Report: Lakers receive DeMarcus Cousins disabled-player exception

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A chance at a championship. LeBron James. Anthony Davis. The Los Angeles market. Great weather.

The Lakers can offer plenty to anyone who gets bought out this season.

Now, the Lakers – who lost DeMarcus Cousins to a torn ACL – get a mechanism to offer post-buyout players more money.

Shams Charania of The Athletic:

The exception holds little value presently. It’s worth less than a full-season minimum salary for anyone with more than four years experience.

But minimum-salary and mid-level exceptions decline throughout the season. This exception does not.

So, on March 1, a team with only a minimum slot available can offer a free agent just between $233,459 and $666,546 (depending on the player’s experience level). The Lakers can offer $1.75 million.

This means an NBA-appointed doctor ruled Cousins is “substantially more likely than not” to be out through June 15. Given that prognosis, the Lakers could open a roster spot by waiving Cousins, who’s on a one-year deal and facing a domestic-violence charge. They’d still keep the exception.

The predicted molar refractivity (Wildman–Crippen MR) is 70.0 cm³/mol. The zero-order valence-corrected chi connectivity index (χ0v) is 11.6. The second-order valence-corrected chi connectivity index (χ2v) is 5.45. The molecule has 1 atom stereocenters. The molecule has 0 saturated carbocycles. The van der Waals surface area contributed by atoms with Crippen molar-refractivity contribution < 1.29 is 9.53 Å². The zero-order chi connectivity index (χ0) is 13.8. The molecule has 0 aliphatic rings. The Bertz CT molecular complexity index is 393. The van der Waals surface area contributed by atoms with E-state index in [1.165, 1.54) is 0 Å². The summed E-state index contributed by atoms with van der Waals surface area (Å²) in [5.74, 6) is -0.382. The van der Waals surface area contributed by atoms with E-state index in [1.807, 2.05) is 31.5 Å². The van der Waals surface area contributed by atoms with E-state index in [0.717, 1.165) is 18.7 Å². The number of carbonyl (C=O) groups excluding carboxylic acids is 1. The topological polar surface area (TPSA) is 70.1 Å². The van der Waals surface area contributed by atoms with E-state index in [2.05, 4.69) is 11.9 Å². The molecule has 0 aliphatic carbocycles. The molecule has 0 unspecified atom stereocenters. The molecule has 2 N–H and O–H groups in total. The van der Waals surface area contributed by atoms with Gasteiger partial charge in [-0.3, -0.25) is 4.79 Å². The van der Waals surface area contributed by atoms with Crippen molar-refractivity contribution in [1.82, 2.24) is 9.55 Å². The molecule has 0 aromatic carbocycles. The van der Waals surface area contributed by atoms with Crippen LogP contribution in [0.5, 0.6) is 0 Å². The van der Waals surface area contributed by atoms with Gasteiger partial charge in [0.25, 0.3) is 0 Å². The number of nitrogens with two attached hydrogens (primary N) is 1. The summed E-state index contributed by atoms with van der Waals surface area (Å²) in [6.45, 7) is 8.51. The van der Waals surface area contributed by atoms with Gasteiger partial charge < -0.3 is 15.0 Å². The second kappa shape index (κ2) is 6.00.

If Cousins can return more quickly than expected, he’d be eligible to play, whether or not the Lakers use the exception.

Damian Lillard says he plans to play for Team USA in 2020 Olympics

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Stephen Curry said he wants to play for Team USA in the 2020 Olympics.

He isn’t the only star point guard eager for Tokyo.

Damian Lillard, via James McKern of news.com.au:

“I plan on being a part of that. I plan on playing,” Lillard said

Though neither Curry nor Lillard played for Team USA in this year’s World Cup, there’s a potentially large difference: Curry never agreed to play. Lillard did then withdrew. USA Basketball managing director Jerry Colangelo indicated particular scorn for players who decommitted.

Of course, Colangelo also wants to win. That might require swallowing his pride and accepting players who withdrew this year. He has talked tough in the past about players who didn’t show his desired devotion to USA Basketball. Lillard got cut in 2014 then missed the 2016 Olympics citing injury. It can be difficult to determine which absences Colangelo forgives.

One factor working against Lillard: The Americans’ point guard pool is deep. Curry rates higher. Kemba Walker earned respect by playing in the World Cup. James Harden (who also withdrew from the World Cup) and Kyrie Irving also factor.

I expect Colangelo to operate on a sliding scale: The better the player, the less prior commitment to USA Basketball necessary. Lillard is an excellent player. We’ll see how far that gets him.

And whether he’ll even want to play next year. The reasons for playing – pride of representing your country, prestige marketing opportunities – are more obvious now. The reasons not to play – injury, fatigue, personal commitments – are more likely to emerge closer to the Games.